Proctoring software, unreliability coupled with high stakes consequences
A common configuration for "online proctoring" software is that being "flagged" by the software halts the online exam. This supposedly prevents people blatantly cheating and selling the exam answers in real time.
Even more moderate conditions still suck. If the software flags the student and then the exams invigilators check the recorded video, and then allow the exam to continue, that's a time penalty which may result in marks lower than the student's actual knowledge and skill.
If the proctoring software fails, then the student's examination is invalid. Putting that another way, better pray your operating system is no good at detecting malware-like behaviour.
Proctoring software usually objects to other people in the room. Students can't reliably take an exam from a public library, or from a share house, or from a room with popstar posters.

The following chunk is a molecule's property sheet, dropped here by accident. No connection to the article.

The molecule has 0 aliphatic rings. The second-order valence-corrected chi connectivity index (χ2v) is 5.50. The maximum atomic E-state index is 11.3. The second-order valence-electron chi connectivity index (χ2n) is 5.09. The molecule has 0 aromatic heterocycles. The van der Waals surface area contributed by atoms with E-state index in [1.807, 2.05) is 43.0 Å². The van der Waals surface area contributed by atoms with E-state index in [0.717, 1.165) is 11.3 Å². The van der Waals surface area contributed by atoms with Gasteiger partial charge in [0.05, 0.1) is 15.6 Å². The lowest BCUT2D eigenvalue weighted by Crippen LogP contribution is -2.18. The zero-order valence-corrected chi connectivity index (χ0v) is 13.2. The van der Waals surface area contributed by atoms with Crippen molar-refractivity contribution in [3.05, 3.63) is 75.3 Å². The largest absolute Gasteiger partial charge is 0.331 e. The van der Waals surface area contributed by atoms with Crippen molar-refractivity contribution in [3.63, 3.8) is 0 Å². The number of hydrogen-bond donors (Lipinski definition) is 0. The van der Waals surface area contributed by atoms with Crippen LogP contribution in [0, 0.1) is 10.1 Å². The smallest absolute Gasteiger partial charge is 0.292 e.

The software objects to the student's face leaving the camera's frame. Better not drop a pencil, be harassed by your little sister, knock the laptop lid.
The software does eye tracking, the idea being to detect use of notes. Better not sneeze.
Some proctoring software fails to detect people present when their skin colour has insufficient contrast. Got to love that the "systematic racism" here involves two meanings of "system".
For high-stakes exams the invigilators will often want the laptop's camera taken on a tour of the room. Bedrooms are sometimes too complex a space to pass this inspection. Of course students don't know this until just before the exam.
The presence of proctoring software increases the stakes of already high-stakes exams for students. Why a university would choose to do this -- rather than rapidly redesign assessments -- in the midst of the most demanding teaching year since 1939 says a lot about the relationship of the university to its students. It's also a great illustration that education isn't only what is said in the course.